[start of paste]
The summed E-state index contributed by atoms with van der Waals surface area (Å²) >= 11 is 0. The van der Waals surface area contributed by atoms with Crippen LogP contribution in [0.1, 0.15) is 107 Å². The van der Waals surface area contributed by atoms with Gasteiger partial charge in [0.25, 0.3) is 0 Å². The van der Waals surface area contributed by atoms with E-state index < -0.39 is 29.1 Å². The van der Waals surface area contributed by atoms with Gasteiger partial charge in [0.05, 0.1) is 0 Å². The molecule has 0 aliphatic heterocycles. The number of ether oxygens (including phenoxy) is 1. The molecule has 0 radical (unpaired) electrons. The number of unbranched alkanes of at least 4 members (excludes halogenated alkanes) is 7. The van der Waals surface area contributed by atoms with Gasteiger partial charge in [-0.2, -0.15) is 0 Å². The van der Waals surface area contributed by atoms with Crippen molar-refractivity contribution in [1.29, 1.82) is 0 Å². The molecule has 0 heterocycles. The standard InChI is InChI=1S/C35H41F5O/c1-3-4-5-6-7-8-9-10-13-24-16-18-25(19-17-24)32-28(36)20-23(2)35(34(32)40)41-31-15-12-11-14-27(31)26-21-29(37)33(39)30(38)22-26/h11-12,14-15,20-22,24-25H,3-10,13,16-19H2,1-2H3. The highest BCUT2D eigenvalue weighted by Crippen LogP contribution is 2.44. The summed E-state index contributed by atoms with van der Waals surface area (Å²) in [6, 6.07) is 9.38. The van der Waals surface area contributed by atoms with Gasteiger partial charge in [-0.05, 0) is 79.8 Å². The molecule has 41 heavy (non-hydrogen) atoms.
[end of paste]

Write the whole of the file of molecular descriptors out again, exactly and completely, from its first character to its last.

The summed E-state index contributed by atoms with van der Waals surface area (Å²) >= 11 is 0. The van der Waals surface area contributed by atoms with Crippen LogP contribution in [0.1, 0.15) is 107 Å². The van der Waals surface area contributed by atoms with Gasteiger partial charge in [0.25, 0.3) is 0 Å². The van der Waals surface area contributed by atoms with E-state index < -0.39 is 29.1 Å². The van der Waals surface area contributed by atoms with Gasteiger partial charge in [0.05, 0.1) is 0 Å². The molecule has 0 aliphatic heterocycles. The number of ether oxygens (including phenoxy) is 1. The molecule has 0 radical (unpaired) electrons. The number of unbranched alkanes of at least 4 members (excludes halogenated alkanes) is 7. The van der Waals surface area contributed by atoms with Gasteiger partial charge in [-0.2, -0.15) is 0 Å². The van der Waals surface area contributed by atoms with Crippen molar-refractivity contribution in [1.29, 1.82) is 0 Å². The molecule has 0 heterocycles. The standard InChI is InChI=1S/C35H41F5O/c1-3-4-5-6-7-8-9-10-13-24-16-18-25(19-17-24)32-28(36)20-23(2)35(34(32)40)41-31-15-12-11-14-27(31)26-21-29(37)33(39)30(38)22-26/h11-12,14-15,20-22,24-25H,3-10,13,16-19H2,1-2H3. The highest BCUT2D eigenvalue weighted by Crippen LogP contribution is 2.44. The summed E-state index contributed by atoms with van der Waals surface area (Å²) in [6, 6.07) is 9.38. The van der Waals surface area contributed by atoms with Gasteiger partial charge in [-0.05, 0) is 79.8 Å². The molecule has 41 heavy (non-hydrogen) atoms.